Good luck

Mike


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Subject: RE: Help: Bodhran buying for beginner
From: Kelticgrasshopper
Date: 10 Apr 01 - 08:06 PM

I have both a tuneable and a regular Bodhran. My preferance is the regular style.. I don't like having to 'frig'with the screws.. would much rather just squirt a bit of water on the skin. Somehow the tunable one feel heavier and doesn't really feel right. Maybe after a while I'll feel differantly. I've had my original drum for about 20 years, and I love it.. My husband builds Bodhrans as well as hammer dulcimers by the way.. So I may be a bit partial.


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Subject: RE: Bodhran buying for beginner
From: GUEST,guest
Date: 16 Aug 09 - 07:09 PM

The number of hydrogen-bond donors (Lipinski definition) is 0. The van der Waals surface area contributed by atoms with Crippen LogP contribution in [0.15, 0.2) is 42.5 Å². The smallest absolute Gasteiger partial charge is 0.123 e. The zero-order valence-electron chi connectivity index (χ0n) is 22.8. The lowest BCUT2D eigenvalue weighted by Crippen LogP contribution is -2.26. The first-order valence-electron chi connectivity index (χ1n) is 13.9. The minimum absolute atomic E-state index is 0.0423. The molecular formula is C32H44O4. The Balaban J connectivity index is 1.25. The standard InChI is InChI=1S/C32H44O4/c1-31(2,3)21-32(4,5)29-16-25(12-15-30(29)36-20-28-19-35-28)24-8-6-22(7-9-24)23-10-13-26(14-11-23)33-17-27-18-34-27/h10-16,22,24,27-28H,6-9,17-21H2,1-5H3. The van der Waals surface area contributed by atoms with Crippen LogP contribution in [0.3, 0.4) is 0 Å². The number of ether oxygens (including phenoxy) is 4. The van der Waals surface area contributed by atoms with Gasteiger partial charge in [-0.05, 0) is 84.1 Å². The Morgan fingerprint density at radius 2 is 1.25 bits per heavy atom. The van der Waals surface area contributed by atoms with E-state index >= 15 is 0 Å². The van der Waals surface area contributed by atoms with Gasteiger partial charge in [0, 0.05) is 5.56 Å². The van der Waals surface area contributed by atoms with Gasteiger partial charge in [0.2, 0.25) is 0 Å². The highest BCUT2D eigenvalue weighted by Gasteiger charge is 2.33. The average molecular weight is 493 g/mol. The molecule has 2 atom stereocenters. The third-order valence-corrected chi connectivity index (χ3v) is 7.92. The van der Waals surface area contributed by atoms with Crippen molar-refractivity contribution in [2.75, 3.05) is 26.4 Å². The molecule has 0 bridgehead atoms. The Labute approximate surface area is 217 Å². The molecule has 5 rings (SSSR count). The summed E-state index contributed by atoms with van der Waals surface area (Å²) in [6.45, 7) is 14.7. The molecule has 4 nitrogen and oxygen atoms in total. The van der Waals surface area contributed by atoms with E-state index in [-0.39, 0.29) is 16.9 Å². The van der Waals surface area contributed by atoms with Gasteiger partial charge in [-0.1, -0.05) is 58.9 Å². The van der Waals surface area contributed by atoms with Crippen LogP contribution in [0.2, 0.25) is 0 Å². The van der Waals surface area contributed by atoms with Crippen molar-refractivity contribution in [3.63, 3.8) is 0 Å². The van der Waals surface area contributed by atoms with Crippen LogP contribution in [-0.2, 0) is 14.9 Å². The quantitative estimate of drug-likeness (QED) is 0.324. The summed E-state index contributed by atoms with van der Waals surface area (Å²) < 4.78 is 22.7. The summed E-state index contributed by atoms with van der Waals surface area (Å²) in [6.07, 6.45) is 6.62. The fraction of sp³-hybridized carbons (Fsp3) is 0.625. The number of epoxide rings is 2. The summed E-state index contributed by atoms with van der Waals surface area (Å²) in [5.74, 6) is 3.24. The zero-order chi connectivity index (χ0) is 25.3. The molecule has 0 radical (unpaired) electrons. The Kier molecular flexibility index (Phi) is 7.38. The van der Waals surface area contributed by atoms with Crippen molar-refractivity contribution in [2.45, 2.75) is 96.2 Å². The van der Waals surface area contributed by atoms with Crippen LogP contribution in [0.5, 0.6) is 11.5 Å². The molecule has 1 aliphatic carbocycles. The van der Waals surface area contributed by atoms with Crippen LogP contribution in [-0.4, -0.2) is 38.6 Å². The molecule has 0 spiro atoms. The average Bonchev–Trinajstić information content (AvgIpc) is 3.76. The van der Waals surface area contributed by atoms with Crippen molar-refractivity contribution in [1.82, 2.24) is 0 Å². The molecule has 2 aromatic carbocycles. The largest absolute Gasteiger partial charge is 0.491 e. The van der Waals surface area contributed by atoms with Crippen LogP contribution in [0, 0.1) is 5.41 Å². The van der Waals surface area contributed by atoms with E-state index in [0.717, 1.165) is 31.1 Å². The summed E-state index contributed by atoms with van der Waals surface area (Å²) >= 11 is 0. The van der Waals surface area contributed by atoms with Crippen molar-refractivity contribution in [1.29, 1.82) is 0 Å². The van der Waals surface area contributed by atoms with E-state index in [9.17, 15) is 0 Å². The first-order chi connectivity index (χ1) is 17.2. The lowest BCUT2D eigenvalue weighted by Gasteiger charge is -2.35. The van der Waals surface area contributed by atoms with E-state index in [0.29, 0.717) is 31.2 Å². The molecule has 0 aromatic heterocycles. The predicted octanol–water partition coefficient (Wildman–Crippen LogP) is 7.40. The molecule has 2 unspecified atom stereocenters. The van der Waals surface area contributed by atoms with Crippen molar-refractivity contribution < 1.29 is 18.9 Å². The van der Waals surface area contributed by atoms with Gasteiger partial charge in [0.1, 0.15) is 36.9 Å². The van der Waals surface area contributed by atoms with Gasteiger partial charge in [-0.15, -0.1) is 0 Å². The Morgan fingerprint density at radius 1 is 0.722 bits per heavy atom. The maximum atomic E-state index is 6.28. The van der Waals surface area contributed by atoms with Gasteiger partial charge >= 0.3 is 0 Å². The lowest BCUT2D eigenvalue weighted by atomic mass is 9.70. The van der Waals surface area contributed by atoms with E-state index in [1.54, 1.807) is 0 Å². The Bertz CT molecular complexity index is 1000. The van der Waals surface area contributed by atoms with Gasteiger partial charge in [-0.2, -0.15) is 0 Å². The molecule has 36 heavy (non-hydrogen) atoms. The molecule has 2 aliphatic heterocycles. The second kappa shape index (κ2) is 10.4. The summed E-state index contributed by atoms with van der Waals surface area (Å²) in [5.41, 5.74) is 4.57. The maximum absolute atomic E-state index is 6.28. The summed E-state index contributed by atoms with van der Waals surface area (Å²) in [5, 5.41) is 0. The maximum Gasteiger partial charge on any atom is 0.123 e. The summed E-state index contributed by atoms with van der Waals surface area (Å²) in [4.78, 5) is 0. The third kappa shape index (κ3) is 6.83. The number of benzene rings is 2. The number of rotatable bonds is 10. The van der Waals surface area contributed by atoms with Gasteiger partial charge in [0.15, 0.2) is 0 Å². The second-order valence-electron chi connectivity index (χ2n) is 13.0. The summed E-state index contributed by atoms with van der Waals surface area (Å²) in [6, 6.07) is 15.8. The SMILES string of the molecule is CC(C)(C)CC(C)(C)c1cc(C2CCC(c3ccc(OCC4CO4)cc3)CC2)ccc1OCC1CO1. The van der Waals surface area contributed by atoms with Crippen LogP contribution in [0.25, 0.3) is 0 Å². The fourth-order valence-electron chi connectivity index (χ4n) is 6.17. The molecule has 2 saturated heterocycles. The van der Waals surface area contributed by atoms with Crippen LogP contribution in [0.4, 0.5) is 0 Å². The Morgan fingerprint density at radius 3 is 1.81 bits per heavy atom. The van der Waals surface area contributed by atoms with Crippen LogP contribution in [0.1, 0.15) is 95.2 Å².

Facinating Hearing about your search for the right Bodhran whilst in Cardiff. Hope it has met your expectations.
I am interested in locating a Bodhran teacher in the Cardiff area for a BEGINNER.   So any teachers out there who are in the Cardiff or surrounding areas??? Where and £cost please.


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Subject: RE: Bodhran buying for beginner
From: gecko
Date: 17 Aug 09 - 12:57 AM

Here's my tuppence halfpennies worth: I play a tunable goatskin drum made by Brendan White - who, I am led to believe, also makes Christy Moore's drums. Absolutely wonderful tones and yes, it's a bit heavier especially if you are playing standing up for a while but it's not really a problem. What is more of a problem is that when the drum gets warmed up it emits a rank goatish smell. Anyone else had that problem? After a few sidelong glances from those in close proximity I have fallen into the habit of mentioning that it's the drum that smells, not me!

YIU
gecko